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Open Access research with a European policy impact...

The Strathprints institutional repository is a digital archive of University of Strathclyde's Open Access research outputs. Strathprints provides access to thousands of Open Access research papers by Strathclyde researchers, including by researchers from the European Policies Research Centre (EPRC).

EPRC is a leading institute in Europe for comparative research on public policy, with a particular focus on regional development policies. Spanning 30 European countries, EPRC research programmes have a strong emphasis on applied research and knowledge exchange, including the provision of policy advice to EU institutions and national and sub-national government authorities throughout Europe.

Explore research outputs by the European Policies Research Centre...

Getting on or getting by? Employee flexibility and coping strategies for home and work

Hyman, J.D. and Baldry, C.J. and Scholarios, D.M. (2005) Getting on or getting by? Employee flexibility and coping strategies for home and work. Work, Employment and Society, 19 (4). pp. 705-725. ISSN 0959-0170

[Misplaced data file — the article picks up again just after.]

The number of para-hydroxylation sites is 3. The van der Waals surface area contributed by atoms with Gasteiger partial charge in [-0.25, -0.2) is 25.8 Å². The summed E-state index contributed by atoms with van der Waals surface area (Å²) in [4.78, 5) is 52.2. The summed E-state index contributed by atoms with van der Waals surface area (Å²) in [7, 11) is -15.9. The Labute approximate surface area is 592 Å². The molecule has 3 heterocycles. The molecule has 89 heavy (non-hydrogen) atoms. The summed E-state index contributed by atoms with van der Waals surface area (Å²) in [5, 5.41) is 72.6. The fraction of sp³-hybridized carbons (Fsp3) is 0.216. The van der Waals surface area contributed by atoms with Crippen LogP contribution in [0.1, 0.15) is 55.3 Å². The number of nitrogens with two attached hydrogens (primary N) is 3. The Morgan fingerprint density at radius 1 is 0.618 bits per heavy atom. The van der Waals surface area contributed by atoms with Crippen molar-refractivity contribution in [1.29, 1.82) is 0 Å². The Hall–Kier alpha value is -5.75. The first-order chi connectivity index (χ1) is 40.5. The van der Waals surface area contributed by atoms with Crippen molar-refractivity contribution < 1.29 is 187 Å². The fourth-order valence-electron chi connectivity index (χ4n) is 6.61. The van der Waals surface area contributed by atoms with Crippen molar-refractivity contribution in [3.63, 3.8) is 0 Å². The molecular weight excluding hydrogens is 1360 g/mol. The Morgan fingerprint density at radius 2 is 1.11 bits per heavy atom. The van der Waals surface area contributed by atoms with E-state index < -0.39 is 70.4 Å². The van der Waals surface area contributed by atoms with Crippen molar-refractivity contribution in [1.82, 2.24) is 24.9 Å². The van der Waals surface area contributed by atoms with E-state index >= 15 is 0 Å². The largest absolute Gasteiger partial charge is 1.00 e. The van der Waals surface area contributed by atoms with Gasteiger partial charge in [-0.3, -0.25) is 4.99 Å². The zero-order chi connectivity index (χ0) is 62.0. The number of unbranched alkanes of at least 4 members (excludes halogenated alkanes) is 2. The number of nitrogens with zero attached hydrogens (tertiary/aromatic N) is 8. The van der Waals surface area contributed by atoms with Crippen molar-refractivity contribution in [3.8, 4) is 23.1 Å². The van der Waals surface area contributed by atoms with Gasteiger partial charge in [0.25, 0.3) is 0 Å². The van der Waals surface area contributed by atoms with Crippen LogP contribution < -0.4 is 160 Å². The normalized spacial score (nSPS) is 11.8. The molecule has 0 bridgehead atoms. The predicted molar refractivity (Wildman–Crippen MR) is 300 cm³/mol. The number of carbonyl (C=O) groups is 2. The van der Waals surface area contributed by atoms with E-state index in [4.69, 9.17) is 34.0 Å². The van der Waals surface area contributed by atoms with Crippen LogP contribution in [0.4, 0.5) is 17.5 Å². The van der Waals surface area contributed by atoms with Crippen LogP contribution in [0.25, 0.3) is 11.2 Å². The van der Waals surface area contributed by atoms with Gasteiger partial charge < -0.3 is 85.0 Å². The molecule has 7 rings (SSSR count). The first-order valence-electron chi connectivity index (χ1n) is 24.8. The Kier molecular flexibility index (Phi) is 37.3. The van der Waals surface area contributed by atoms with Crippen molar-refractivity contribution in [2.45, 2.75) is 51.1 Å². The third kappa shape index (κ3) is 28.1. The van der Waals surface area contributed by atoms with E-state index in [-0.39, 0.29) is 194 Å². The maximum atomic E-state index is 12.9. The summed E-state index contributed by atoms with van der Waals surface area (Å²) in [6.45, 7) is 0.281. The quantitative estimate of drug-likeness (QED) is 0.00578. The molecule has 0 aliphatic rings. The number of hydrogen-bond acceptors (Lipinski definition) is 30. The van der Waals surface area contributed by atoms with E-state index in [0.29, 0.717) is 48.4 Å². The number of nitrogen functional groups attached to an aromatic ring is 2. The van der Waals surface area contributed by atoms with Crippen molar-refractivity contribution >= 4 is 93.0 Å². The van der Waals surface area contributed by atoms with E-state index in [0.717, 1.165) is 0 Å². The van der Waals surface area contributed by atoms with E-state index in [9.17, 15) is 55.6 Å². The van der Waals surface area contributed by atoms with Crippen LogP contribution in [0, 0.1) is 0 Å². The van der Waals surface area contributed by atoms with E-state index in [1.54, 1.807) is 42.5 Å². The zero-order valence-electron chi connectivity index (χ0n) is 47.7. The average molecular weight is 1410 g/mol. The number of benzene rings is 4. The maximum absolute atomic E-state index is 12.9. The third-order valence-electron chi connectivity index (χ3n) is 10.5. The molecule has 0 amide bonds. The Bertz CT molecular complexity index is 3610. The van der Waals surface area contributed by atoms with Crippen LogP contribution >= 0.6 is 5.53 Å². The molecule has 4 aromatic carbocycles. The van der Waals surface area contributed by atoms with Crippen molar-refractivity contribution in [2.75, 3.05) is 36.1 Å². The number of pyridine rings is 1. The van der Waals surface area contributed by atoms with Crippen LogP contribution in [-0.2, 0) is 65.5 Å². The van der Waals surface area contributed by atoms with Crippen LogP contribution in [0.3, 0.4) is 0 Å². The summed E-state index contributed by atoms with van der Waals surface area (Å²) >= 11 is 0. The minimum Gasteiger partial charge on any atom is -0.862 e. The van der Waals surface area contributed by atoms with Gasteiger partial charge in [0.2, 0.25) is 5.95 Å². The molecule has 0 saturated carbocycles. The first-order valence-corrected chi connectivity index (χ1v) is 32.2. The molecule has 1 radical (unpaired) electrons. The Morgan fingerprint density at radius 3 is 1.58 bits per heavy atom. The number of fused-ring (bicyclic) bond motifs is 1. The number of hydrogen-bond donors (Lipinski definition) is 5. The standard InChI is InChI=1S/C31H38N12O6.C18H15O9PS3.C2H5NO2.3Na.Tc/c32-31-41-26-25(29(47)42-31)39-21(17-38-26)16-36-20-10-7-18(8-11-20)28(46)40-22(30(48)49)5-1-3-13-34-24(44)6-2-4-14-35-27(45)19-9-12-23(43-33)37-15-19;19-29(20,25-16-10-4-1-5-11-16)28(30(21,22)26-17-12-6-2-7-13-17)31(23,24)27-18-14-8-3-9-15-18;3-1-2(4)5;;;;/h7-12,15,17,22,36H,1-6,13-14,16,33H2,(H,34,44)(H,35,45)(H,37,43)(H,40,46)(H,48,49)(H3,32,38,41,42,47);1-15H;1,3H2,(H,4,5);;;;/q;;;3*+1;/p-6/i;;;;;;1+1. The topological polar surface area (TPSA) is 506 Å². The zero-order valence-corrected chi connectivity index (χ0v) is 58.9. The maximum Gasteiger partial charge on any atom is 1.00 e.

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Abstract

Recent speculation about the impact on family life of contemporary patterns of work has prompted considerable and concerted social research activity in which the workplace and household have figured prominently. This article extends these studies to examine employment in prototypical new sectors of the economy, namely call centres and software, which at the time of the study were enjoying spectacular growth. Employees in both sectors reported spillover from work to home, though the extent, nature and intensity of spillover varied significantly between the sectors. The study identified the different and hitherto unexplored ways in which employees in these different sectors attempt to cope with complex articulations between home and work, and the varying resources which they bring to bear in doing so. Contemporary work settings indicate little change from more established sectors in that gender, status and labour market strength are important factors in offering work boundary discretion.